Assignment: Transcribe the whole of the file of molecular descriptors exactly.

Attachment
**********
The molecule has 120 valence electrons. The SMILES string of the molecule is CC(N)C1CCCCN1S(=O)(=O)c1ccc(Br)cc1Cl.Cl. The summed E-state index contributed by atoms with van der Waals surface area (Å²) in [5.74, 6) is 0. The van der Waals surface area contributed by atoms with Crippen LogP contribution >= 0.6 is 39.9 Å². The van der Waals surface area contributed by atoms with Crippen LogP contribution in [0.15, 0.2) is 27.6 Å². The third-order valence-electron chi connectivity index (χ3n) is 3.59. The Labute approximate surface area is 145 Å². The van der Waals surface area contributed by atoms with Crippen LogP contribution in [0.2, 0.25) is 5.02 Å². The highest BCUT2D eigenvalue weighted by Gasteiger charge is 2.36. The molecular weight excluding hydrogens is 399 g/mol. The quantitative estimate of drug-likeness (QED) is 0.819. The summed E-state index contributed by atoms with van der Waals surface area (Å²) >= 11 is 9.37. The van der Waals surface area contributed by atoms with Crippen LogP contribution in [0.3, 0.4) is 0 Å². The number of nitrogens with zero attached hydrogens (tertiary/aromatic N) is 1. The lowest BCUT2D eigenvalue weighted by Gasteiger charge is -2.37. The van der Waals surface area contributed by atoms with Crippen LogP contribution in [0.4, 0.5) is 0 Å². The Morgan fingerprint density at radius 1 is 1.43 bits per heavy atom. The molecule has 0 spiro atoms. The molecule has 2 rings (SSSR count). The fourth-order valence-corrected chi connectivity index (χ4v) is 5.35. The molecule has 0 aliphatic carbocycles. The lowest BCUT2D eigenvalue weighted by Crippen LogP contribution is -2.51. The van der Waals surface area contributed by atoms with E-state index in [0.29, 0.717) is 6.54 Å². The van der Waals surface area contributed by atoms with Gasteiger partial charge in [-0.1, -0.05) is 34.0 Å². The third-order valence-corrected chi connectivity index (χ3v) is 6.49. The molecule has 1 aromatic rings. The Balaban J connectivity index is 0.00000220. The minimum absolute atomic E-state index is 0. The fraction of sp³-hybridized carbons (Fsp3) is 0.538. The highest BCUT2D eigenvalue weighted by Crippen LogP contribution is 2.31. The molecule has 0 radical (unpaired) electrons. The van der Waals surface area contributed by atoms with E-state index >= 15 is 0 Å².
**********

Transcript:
The molecule has 120 valence electrons. The SMILES string of the molecule is CC(N)C1CCCCN1S(=O)(=O)c1ccc(Br)cc1Cl.Cl. The summed E-state index contributed by atoms with van der Waals surface area (Å²) in [5.74, 6) is 0. The van der Waals surface area contributed by atoms with Crippen LogP contribution >= 0.6 is 39.9 Å². The van der Waals surface area contributed by atoms with Crippen LogP contribution in [0.15, 0.2) is 27.6 Å². The third-order valence-electron chi connectivity index (χ3n) is 3.59. The Labute approximate surface area is 145 Å². The van der Waals surface area contributed by atoms with Crippen LogP contribution in [0.2, 0.25) is 5.02 Å². The highest BCUT2D eigenvalue weighted by Gasteiger charge is 2.36. The molecular weight excluding hydrogens is 399 g/mol. The quantitative estimate of drug-likeness (QED) is 0.819. The summed E-state index contributed by atoms with van der Waals surface area (Å²) >= 11 is 9.37. The van der Waals surface area contributed by atoms with Crippen LogP contribution in [0.3, 0.4) is 0 Å². The number of nitrogens with zero attached hydrogens (tertiary/aromatic N) is 1. The lowest BCUT2D eigenvalue weighted by Gasteiger charge is -2.37. The van der Waals surface area contributed by atoms with Crippen LogP contribution in [0.4, 0.5) is 0 Å². The Morgan fingerprint density at radius 1 is 1.43 bits per heavy atom. The molecule has 0 spiro atoms. The molecule has 2 rings (SSSR count). The fourth-order valence-corrected chi connectivity index (χ4v) is 5.35. The molecule has 0 aliphatic carbocycles. The lowest BCUT2D eigenvalue weighted by Crippen LogP contribution is -2.51. The van der Waals surface area contributed by atoms with E-state index in [0.29, 0.717) is 6.54 Å². The van der Waals surface area contributed by atoms with Gasteiger partial charge in [-0.1, -0.05) is 34.0 Å². The third-order valence-corrected chi connectivity index (χ3v) is 6.49. The molecule has 1 aromatic rings. The Balaban J connectivity index is 0.00000220. The minimum absolute atomic E-state index is 0. The fraction of sp³-hybridized carbons (Fsp3) is 0.538. The highest BCUT2D eigenvalue weighted by Crippen LogP contribution is 2.31. The molecule has 0 radical (unpaired) electrons. The van der Waals surface area contributed by atoms with E-state index >= 15 is 0 Å².